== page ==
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A news agency specialised in investigative reporting in the US, ProPublica, released an informative series of reports (here, here and here) on the use of body scanning technology by the Transport Security Agency, who is responsible for implementing and regulating travel security measures under the Homeland Security Act of 2002.  After its 10th anniversary, many people are wondering what the TSA has actually accomplished in making airports in the US safe from terrorism.  The articles focus on the use of body scanners, which are at the focal point of controversies surrounding the TSA.  Early on, before the body scanners were first introduced, there was concern as to whether they could pose a significant health risk as the x-ray scanners use ionising radiation that could cause cancer in a minority of airline passengers that pass through them.  This is due to the fact that since millions of people enter the scanners the probability of an unfortunate few getting cancer from the machines goes up.

“Even though it’s a very small risk, when you expose that number of people, there’s a potential for some of them to get cancer,” said Kathleen Kaufman, the former radiation management director in Los Angeles County… ProPublica

This health risk is considered low based on the amount of ionising radiation people receive from scanners, which is much less than what they receive while airborne.  People receive much larger doses of ionising radiation from being bombarded with cosmic rays when travelling by air at high altitudes.  In fact, pilots and flight attendants are actually classified as ‘radiation workers’.  According to a study from NASA, flight routes at high latitudes potentially increase radiation exposure to passengers during solar storms.  In the case of x-ray body scanners, it is one of a number of risks that air passengers must endure. Read more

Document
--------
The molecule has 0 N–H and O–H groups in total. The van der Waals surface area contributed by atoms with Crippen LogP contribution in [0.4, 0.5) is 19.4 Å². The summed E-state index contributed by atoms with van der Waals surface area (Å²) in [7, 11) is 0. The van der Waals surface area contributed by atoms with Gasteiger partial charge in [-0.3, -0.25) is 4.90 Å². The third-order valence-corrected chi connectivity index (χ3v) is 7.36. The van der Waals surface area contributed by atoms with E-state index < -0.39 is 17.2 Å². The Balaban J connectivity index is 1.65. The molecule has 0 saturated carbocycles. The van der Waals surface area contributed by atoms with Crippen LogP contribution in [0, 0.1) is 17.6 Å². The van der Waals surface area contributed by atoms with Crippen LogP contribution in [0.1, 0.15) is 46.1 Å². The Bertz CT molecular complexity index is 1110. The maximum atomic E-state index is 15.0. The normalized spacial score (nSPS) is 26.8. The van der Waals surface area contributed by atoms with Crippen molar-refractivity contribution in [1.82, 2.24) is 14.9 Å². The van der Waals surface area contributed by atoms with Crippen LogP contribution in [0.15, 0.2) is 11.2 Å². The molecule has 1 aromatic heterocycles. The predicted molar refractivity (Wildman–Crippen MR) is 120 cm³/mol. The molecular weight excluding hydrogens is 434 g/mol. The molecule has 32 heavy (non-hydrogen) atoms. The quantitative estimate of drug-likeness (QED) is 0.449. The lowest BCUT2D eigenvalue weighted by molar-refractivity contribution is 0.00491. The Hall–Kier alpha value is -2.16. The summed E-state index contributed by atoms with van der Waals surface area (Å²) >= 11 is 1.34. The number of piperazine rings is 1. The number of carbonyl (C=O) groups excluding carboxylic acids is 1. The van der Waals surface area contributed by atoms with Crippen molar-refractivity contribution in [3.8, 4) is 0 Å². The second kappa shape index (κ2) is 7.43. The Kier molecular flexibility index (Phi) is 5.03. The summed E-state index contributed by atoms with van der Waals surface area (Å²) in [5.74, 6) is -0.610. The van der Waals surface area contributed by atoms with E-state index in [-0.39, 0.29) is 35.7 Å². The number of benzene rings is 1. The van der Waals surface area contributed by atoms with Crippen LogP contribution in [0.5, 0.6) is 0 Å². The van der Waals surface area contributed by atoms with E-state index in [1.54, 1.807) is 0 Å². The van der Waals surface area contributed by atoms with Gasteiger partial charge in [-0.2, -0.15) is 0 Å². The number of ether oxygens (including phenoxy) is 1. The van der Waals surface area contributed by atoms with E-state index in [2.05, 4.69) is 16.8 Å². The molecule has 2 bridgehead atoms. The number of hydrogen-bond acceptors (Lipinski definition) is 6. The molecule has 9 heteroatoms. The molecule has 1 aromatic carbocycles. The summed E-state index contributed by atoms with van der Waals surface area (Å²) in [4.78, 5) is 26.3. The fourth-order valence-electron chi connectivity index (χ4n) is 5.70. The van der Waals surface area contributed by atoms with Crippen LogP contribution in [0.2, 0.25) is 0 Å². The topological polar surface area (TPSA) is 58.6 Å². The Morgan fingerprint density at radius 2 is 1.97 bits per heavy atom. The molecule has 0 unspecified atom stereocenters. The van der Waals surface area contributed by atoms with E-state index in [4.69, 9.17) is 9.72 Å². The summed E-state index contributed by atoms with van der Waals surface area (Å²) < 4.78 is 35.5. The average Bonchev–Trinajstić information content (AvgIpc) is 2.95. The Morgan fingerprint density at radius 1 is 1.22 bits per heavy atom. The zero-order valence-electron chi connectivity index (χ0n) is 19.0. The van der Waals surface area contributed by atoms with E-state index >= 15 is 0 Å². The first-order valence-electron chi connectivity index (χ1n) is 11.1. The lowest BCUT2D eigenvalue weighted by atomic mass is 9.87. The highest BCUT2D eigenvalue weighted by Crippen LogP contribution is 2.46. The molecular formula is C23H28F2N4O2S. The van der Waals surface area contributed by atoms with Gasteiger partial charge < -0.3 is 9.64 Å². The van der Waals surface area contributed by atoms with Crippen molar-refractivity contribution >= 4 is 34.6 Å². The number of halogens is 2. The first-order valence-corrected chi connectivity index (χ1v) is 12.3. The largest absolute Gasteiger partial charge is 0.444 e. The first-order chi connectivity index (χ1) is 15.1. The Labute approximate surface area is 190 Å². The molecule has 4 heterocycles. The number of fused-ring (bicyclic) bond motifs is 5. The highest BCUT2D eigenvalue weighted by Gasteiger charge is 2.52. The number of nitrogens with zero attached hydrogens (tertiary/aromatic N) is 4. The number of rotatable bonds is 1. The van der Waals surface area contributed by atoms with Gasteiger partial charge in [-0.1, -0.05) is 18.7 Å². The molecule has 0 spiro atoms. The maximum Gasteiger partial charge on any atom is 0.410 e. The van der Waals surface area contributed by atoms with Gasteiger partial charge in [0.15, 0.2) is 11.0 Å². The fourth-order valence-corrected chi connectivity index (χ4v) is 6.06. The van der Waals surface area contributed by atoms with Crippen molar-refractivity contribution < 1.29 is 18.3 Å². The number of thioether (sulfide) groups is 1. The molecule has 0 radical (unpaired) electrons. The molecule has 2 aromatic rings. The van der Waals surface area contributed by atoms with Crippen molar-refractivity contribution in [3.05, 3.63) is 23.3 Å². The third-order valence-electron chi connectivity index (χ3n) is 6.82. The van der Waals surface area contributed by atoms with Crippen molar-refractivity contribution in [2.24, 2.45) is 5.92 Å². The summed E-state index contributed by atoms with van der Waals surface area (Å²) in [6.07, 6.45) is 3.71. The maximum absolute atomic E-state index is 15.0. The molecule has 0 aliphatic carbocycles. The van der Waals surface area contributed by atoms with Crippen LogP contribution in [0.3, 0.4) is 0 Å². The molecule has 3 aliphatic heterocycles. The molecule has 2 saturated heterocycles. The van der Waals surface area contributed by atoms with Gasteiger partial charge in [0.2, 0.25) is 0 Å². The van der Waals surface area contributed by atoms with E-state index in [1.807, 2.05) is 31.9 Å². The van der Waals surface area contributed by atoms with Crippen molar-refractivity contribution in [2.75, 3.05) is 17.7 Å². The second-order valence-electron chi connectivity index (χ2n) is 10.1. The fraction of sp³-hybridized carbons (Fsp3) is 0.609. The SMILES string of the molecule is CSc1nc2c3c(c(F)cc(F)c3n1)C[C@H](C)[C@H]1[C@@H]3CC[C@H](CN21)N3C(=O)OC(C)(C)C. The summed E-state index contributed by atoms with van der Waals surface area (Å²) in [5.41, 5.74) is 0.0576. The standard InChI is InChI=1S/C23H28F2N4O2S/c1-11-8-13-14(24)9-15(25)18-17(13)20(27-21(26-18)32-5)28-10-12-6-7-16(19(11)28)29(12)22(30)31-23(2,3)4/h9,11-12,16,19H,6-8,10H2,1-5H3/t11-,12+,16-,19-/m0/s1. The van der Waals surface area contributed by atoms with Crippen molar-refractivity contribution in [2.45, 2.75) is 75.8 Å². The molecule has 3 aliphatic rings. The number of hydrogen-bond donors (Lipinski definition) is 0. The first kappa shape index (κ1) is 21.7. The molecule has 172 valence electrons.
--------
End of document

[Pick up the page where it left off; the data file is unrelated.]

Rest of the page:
The environmental and economic problems of climate change are both universal as well as specific to different parts of the world.  This requires effective communication about climate change science that has the potential to inform people’s understanding on both a national and local scale.  Climate science communication is a strong theme of this AGU Meeting.  I attended a several poster sessions as well as sessions on innovative ways to communicate how the Earth’s climate changes over time, but also ways to engage young people in schools allowing them to actually do climate change research themselves — a truly exciting prospect.  One example is having students build their own pyranometer for measuring incoming sunlight at the Earth’s surface (insolation) and doing experiments.

There is a range of opportunities available.  NASA is one of the frontrunners in communicating climate science in the US, providing flashy forms of web interactivity that can be used to inform young people and adults alike about climate science.  There are a few sites by NASA that I learned about and would recommended to anyone interested in how to communicate climate science to a broad audience.

NASA Global Climate Change

Eyes on the Earth

Visualization Explorer

I also learned that in the US there is a great deal going on in terms of communicating the impacts of climate change, especially in Boulder, Colorado home to the National Center for Atmospheric Research and National Snow and Ice Data Center.  I was able to chat with some of the people from these organisations as well as NASA who are developing ways to communicate climate science that will likely influence how people view climate change in the US.  There is also the economic and policy side of things.  Not only do we need citizens who are better informed about climate science, but that are also aware of its economic implications.  In conversations about climate change, it is often the economic argument that trumps the rest, this is partially why international climate change meetings such as the one happening now in Durban, South Africa are incredibly difficult in terms of coming to a general agreement on emissions reductions.